“If don’t move off that pick, I could see them taking a foreign player, someone like Pokusevski or Bolmaro or Maledon and let them play overseas for another year,’’ an NBa official said. “I may be wrong, guys slip in the draft, but I don’t think the guys who could come in and help them are going to be on the board where they’re drafting.’’

This year’s draft, typical of the year our country and world has experienced, isn’t good. It isn’t good at all.

Just ask the people who invest countless hours in evaluating talent for the draft.

“It’s a bad draft,’’ one veteran scout said. “What can I say?’’

Added a player personnel director: “On a 1 to 10 scale, I’d give it maybe a 4.’’

Finally, this from  a scout who has been in the business for more than two decades: “I wouldn’t necessarily call it a bad draft but it’s definitely not a good one. There aren’t impact players, franchise-changing guys, but there are a lot of decent players.’’

For the Bucks and other teams hunting for an NBA championship, decent players aren’t good enough. They need players who can make immediate contributions.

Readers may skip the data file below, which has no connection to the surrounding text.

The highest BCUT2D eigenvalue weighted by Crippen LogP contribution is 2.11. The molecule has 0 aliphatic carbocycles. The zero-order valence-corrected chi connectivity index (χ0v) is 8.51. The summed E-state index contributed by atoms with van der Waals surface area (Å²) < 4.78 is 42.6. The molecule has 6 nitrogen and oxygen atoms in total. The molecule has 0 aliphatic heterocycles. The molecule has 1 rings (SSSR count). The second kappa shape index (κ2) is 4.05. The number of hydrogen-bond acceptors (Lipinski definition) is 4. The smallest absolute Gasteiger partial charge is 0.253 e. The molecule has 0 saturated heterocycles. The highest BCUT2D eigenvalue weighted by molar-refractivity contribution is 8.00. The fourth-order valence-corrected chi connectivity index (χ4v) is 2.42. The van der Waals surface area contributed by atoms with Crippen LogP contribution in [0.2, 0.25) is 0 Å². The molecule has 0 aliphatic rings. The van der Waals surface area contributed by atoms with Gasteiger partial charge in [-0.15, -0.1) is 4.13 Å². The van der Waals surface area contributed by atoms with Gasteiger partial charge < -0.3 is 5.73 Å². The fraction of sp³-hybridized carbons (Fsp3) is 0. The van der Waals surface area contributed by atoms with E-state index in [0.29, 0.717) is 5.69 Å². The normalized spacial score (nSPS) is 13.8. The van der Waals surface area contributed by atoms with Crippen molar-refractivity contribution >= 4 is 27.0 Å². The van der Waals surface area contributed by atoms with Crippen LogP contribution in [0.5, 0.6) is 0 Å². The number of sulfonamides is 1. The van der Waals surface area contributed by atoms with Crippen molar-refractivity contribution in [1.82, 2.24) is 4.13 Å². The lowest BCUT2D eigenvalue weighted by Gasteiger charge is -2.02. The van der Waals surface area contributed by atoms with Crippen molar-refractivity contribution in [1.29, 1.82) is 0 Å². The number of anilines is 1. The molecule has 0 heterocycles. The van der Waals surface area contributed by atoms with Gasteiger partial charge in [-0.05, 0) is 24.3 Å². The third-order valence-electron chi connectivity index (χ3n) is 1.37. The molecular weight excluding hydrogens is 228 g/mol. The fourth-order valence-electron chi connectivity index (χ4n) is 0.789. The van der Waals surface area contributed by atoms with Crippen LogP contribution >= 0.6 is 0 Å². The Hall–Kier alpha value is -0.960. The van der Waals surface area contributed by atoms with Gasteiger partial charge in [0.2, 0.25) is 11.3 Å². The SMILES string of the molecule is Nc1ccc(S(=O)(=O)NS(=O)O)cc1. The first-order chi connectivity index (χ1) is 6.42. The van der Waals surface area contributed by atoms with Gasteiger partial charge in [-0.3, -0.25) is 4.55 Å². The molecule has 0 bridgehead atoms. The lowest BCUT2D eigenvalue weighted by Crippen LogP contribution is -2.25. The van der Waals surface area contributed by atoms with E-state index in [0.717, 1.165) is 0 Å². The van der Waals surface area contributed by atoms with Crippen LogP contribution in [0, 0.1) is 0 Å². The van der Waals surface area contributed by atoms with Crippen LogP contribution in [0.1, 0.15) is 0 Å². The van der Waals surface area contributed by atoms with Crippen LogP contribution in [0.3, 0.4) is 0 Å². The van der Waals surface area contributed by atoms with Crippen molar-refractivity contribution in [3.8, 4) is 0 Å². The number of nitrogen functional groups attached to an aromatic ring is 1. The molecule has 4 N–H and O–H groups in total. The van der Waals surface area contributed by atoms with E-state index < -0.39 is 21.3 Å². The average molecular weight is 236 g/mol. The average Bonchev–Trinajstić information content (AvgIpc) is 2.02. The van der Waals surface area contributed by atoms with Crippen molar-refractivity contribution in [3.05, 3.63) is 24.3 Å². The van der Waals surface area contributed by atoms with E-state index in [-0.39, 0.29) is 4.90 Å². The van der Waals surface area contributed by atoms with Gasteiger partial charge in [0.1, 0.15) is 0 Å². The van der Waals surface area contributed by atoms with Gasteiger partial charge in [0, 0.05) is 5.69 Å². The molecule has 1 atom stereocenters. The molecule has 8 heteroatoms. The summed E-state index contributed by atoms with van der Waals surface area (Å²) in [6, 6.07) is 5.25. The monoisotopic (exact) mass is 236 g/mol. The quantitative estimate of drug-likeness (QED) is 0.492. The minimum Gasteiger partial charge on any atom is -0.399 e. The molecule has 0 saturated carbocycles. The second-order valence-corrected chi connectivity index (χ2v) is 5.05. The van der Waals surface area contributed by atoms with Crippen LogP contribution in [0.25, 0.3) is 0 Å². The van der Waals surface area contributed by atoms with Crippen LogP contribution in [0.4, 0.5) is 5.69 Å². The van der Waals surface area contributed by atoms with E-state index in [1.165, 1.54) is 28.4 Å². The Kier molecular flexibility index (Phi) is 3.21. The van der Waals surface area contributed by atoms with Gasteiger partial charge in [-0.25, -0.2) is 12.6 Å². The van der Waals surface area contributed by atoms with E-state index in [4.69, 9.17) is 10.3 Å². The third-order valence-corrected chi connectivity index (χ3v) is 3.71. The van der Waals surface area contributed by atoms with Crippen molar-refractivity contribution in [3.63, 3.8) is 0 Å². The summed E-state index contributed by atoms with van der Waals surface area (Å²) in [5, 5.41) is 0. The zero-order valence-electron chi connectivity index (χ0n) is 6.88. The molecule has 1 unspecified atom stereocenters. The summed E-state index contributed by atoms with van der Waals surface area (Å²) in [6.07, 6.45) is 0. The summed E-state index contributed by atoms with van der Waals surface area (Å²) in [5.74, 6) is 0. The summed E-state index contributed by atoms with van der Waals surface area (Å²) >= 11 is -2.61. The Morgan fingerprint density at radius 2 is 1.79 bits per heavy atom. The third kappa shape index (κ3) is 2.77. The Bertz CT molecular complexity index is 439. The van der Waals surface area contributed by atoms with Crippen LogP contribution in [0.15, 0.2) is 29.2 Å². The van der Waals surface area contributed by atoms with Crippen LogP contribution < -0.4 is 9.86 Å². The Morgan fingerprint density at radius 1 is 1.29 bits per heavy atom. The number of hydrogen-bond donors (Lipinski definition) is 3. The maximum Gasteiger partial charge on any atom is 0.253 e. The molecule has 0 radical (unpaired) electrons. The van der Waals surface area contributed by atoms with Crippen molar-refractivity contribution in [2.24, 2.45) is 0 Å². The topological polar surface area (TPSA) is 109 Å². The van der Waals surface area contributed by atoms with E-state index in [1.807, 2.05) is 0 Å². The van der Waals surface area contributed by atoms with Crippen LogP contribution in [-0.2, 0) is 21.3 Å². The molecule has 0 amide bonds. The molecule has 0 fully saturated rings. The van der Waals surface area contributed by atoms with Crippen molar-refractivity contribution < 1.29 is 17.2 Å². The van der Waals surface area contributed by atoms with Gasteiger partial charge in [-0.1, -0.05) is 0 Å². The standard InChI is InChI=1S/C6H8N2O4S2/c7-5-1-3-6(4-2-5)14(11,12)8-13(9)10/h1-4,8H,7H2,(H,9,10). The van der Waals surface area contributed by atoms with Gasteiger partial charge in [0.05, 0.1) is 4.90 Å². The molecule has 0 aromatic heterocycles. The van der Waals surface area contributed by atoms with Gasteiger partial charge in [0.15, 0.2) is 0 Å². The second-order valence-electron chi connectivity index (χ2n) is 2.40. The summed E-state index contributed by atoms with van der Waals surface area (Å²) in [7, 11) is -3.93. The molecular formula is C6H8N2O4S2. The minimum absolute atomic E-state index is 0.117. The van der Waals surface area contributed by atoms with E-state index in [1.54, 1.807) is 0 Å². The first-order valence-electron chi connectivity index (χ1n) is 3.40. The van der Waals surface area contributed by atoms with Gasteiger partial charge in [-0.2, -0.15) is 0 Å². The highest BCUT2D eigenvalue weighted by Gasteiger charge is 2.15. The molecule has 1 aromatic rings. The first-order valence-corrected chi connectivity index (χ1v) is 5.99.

It’s perhaps the biggest reason so many teams are looking to unload their draft pick or picks for established players. According to several sources, the Bucks are one of those teams more than willing to cut a deal.

Unfortunately for the Bucks, teams aren’t exactly knocking on their door for the 24th overall selection. What’s more, the Bucks’ trade assets are far and few between. There’s Giannis Antetokounmpo and there’s Khris Middleton.

After those players, there is a significant dropoff in trade assets. Veteran guard Eric Bledsoe is generally regarded the Bucks’ third-best player. He’s been virtually available from the time he’s arrived in Milwaukee via a trade with Phoenix in November of 2017.

While Bledsoe has marginal market value, there has been chatter the Bucks may now try to package Bledsoe with the 24th pick. Would such a trade proposal move the needle?

“I don’t think it would get them into the lottery,’’ said an executive for an Eastern Conference team. “But it might get them on the fringe of the lottery.’’

A team on the fringe of the lottery is Orlando, which could use a proven starting point guard. The Magic and Bucks front offices are quite familiar with each other. Magic president Jeff Weltman and Bucks general manager Jon Horst worked under current Magic general manager John Hammond when the latter oversaw the basketball operations in Milwaukee.

Making the Bucks’ attempts to move Bledsoe more difficult is that he’s coming off yet another sub-par postseason.

When a player personnel director was asked what the Bucks could get in return for Bledsoe and the 24th pick, he cynically replied, “The 28th pick.’’